Though a poster child for exclusivity, hedge funds are no strangers to the limelight. Rarely a week goes by when they’re not in headlines for their stance on specific asset groups, commodities, or even entire industries.
As an alternative to the traditional stocks and bonds market, hedge funds offer a different way to invest. Investors looking to diversify their portfolios with hedge funds usually begin by evaluating the fund’s operational strategy, which differ on a variety of parameters, like scale, risk tolerance and asset group focus.
Hedge funds aim to reduce risk on an investment. They do this through hedging, or the act of buying/ selling an asset to help reduce the risk of losses in another asset.
Though hedge funds perform this in very sophisticated ways, the concept of hedging can be compared to the ways people mitigate risk in their everyday lives. By paying for insurance for example, we hedge against the potential loss, be it financial or physical, in the event of an unprecedented event.
Hedge funds – which are funded with subscriptions from qualified purchasers or institutional asset allocators – aim to achieve outsized returns by employing advanced strategies to compensate for potential loss. Though no two hedge funds are exactly the same, they share some common characteristics, such as lower liquidity (they’re hard to pull out of), less regulation due to higher subscription minimums and higher risk-return profile.
Backed by strong performance over the last few years, the market’s been bullish on hedge funds.
Hedge fund strategies are in essence a give and take, with the crucial, added element of “for how long?” The goal of the funds is to balance the wins against the losses, and to time the market correctly to earn returns in excess of their benchmark.
One of the most common strategies employed by hedge funds is the long/short equity strategy, which aims to minimize market risk by taking both long and short positions on stocks. In theory, this means that if the market declines and the longs take losses, the shorts can potentially provide gains and keep the portfolio profitable.
In contrast, market-neutral hedge funds assign shorts and longs equal market value. The entire return of the fund is driven by the quality of the stocks selected by the manager, irrespective of the movement of the market.This strategy is lower risk but expected returns are lower, too.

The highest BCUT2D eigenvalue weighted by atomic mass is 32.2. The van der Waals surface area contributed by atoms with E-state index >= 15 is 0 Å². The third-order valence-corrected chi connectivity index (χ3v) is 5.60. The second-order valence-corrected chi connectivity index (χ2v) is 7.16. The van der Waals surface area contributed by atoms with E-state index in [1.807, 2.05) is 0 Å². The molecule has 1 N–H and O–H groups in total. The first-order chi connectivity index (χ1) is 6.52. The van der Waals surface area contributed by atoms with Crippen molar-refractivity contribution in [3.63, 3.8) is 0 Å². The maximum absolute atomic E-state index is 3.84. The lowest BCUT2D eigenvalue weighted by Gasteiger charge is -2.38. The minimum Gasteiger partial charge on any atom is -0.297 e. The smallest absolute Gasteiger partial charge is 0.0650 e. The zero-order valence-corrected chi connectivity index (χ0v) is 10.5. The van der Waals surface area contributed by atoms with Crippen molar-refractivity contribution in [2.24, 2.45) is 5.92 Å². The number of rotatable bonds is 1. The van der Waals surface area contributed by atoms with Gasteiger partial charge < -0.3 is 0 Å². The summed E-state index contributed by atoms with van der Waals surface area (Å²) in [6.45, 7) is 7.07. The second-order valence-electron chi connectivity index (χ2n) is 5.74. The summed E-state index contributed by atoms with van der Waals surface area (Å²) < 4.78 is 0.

Arbitrage strategies involve exploiting differences in price (pricing inefficiency) across different markets for identical assets. For example, if stock of company X can be found on the New York Stock Exchange (NYSE) for $10 but is trading for $10.05 on the London Stock Exchange (LSE), the arbiteur (trader) in the case can earn a profit of 5 cents per share.
Similar, event-driven hedge funds also bank on momentary fluctuations, but are more associated with special situations. Pricing inefficiencies that occur right after a major corporate event like a bankruptcy, a merger (merger arbitrage), a spinoff or even an earnings call mean that these funds can buy the security or equity at a lower price, in hopes of reselling it in the future at a higher price, or its assumed true value.
Global macro hedge funds are also event-driven but on a larger scale. Managers of these funds attempt to profit from broad market swings caused by political or economic events. These types of hedge funds were particularly active before the Brexit vote in 2016 when the United Kingdom voted to exit the European Union (EU). Hedge funds that were confident that Britain would vote to leave the EU took long positions in safe assets like gold, and shorted against European stocks and the British pound.
Other types of hedge funds include credit hedge funds (primarily invested in debt), quantitative and FX. While multi strategy hedge funds exist, due to the high level of risk and operational effort required to maintain these types of funds, single strategy funds are far more common.
One of the biggest drawbacks to hedge funds is that they’ve historically been limited to institutional investors and qualified purchasers. Yieldstreet does not yet offer access to hedge funds, but is a leading platform in the alternatives space as it allows investors to allocate to a large variety of private market assets, including real estate, private equity, private credit and digital currencies.
Yieldstreet provides access to alternative investments previously reserved only for institutions and the ultra-wealthy. Our mission is to help millions of people generate $3 billion of income outside the traditional public markets by 2025. We are committed to making financial products more inclusive by creating a modern investment portfolio.